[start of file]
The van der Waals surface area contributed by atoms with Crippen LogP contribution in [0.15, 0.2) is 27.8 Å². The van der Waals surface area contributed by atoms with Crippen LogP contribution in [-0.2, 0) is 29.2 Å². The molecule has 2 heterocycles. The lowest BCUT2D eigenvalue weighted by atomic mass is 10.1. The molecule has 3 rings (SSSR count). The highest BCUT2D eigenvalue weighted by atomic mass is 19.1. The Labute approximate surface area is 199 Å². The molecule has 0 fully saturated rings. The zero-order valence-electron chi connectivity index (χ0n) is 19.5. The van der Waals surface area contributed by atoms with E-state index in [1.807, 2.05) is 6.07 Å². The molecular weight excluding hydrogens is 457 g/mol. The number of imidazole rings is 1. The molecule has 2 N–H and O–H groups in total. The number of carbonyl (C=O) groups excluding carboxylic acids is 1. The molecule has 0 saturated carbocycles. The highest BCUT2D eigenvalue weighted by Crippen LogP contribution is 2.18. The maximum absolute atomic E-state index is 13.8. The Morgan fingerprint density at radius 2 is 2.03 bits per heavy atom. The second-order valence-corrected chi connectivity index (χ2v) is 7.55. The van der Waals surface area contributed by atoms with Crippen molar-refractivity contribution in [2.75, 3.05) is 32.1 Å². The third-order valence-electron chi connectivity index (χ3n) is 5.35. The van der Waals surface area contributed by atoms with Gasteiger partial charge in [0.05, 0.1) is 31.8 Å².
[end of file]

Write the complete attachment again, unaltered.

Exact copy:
The van der Waals surface area contributed by atoms with Crippen LogP contribution in [0.15, 0.2) is 27.8 Å². The van der Waals surface area contributed by atoms with Crippen LogP contribution in [-0.2, 0) is 29.2 Å². The molecule has 2 heterocycles. The lowest BCUT2D eigenvalue weighted by atomic mass is 10.1. The molecule has 3 rings (SSSR count). The highest BCUT2D eigenvalue weighted by atomic mass is 19.1. The Labute approximate surface area is 199 Å². The molecule has 0 fully saturated rings. The zero-order valence-electron chi connectivity index (χ0n) is 19.5. The van der Waals surface area contributed by atoms with E-state index in [1.807, 2.05) is 6.07 Å². The molecular weight excluding hydrogens is 457 g/mol. The number of imidazole rings is 1. The molecule has 2 N–H and O–H groups in total. The number of carbonyl (C=O) groups excluding carboxylic acids is 1. The molecule has 0 saturated carbocycles. The highest BCUT2D eigenvalue weighted by Crippen LogP contribution is 2.18. The maximum absolute atomic E-state index is 13.8. The Morgan fingerprint density at radius 2 is 2.03 bits per heavy atom. The second-order valence-corrected chi connectivity index (χ2v) is 7.55. The van der Waals surface area contributed by atoms with Crippen molar-refractivity contribution in [2.75, 3.05) is 32.1 Å². The third-order valence-electron chi connectivity index (χ3n) is 5.35. The van der Waals surface area contributed by atoms with Gasteiger partial charge in [0.05, 0.1) is 31.8 Å².